Originally posted on StraitPinkie.com  |  Last updated 7/3/12

PONTE VEDRA BEACH, FL - MAY 07: Tiger Woods plays his tee shot on the 12th hole during the second round of THE PLAYERS Championship held at THE PLAYERS Stadium course at TPC Sawgrass on May 7, 2010 in Ponte Vedra Beach, Florida. (Photo by Sam Greenwood/Getty Images)

Tiger Woods of old hasn’t returned. But the Tiger Woods of new is pretty damn good.


Is he back? With every stroke of greatness that Tiger Woods takes, that’s the question resting on the tips of the tongues that love the sport of golf. Is the greatest player we ever saw…back? Will the sport live to see another resurgence of its popularity ride the shoulders of a superstar and his iconic fist pump?

The short answer is no. The sensation that was Tiger Woods at the turn of the century isn’t a phenomenon that can be turned on with a switch –that was once-in-a-lifetime domination that he put on display. To ask him to ever be back to that status would be like asking Michael Jordan to win six more championships after he joined the Washington Wizards. Even those that earn the distinction of “best ever” can’t be asked to do it…forever.

Golf was better and more exciting when it was Tiger versus the field. But those days are gone. Is he back? No; the Tiger Woods that dazzled both sides of the millennium will never again win four majors in a row, or cause young golfers to shoot in the eighties with nothing but his stare and a giant gallery. Those days are, as I said, gone. But perhaps we should be asking a different question. Even if Tiger will never again be the undisputed champion of golf, is it too much to say that he is, once again, the best in the world?

I think it’s time to answer that question with a resounding yes.

To be fair, it’s a distinction that is no longer undisputable. Fifteen different golfers have won the last fifteen majors. A 54-hole lead next to the name Woods no longer sends other contenders screaming to their mommies. And according to the World Golf Rankings (which I think hold about as much weight as one of the Olsen twins), Tiger Woods isn’t first…he’s fourth, looking up at Luke Donald, Rory McIlroy, and Lee Westwood (and their one combined major).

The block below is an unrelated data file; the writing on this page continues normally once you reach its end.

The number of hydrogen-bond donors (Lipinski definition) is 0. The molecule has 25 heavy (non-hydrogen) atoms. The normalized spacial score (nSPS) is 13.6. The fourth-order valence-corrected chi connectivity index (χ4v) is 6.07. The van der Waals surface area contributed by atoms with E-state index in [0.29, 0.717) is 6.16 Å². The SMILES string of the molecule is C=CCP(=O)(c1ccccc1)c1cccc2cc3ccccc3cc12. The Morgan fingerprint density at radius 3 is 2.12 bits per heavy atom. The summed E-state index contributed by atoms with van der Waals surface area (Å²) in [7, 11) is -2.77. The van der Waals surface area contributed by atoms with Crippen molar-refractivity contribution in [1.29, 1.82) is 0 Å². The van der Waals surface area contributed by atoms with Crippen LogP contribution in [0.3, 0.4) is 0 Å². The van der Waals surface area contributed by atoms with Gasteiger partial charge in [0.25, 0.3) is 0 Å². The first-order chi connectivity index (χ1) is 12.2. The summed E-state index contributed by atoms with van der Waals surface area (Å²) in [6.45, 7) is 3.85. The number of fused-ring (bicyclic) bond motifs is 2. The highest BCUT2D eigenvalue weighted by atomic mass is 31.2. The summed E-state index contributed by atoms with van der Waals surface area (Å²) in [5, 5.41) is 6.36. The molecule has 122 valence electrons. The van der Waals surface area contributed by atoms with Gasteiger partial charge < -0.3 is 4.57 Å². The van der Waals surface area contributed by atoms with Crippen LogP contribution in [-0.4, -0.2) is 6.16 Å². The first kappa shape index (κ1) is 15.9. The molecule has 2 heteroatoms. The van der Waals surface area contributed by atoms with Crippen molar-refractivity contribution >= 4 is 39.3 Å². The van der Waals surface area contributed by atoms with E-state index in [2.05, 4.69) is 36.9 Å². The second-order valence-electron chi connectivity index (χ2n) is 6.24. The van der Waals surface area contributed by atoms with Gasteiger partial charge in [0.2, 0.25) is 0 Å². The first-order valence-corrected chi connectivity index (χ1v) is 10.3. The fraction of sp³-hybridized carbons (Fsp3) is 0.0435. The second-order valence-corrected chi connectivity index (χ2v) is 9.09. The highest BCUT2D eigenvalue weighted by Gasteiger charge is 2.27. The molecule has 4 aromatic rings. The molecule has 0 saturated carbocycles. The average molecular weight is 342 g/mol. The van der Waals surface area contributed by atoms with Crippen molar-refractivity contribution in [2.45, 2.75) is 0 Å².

But rankings aside, I think a case can easily be made that Tiger Woods is the best golfer on the planet right now. It doesn’t take advanced statistics to see that he’s having the best 2012 on the PGA Tour. Despite only playing 11 events, Tiger leads the tour in wins with three. No player in 2011 won three events. Woods also leads the PGA in Scoring Average (69.04), money accumulated ($4.2 million), and in the standings that actually do decide something: the Fed Ex Cup Standings.

While everyone rushed to anoint Rory McIlroy as the second coming of Tiger, he quietly missed several consecutive cuts and floundered in the U.S. Open. He’s good, maybe great, but that conversation came too soon. If anyone deserves to be considered the best golfer right now, and isn’t Woods, it may be Jason Dufner. He closely trails Woods in wins, money earned, and Fed Ex points (though that’s also after playing in four more events). Dufner also leads the PGA in Top 10 finishes this year with six. Alas, it isn’t his name that the ranking gurus have decided to elevate above the immortal Tiger Woods.

Instead, they’ve designated the trio of Donald, McIlroy, and Westwood to be better than Woods right now. That’s funny considering that this trio has a combined two 2012 wins to Tiger’s three. While Woods stands atop the Fed Ex rankings, McIlroy is 7th, Donald is 14th, and Westwood is 37th. And even though Woods experienced a slump (and the oft forgotten fact that he was recovering from a reconstructed knee) in recent years, it isn’t like these three have a track record of being better in the biggest moments. Let’s not forget that Tiger Woods has won 14 majors. Donald, McIlroy, and Westwood have one…combined.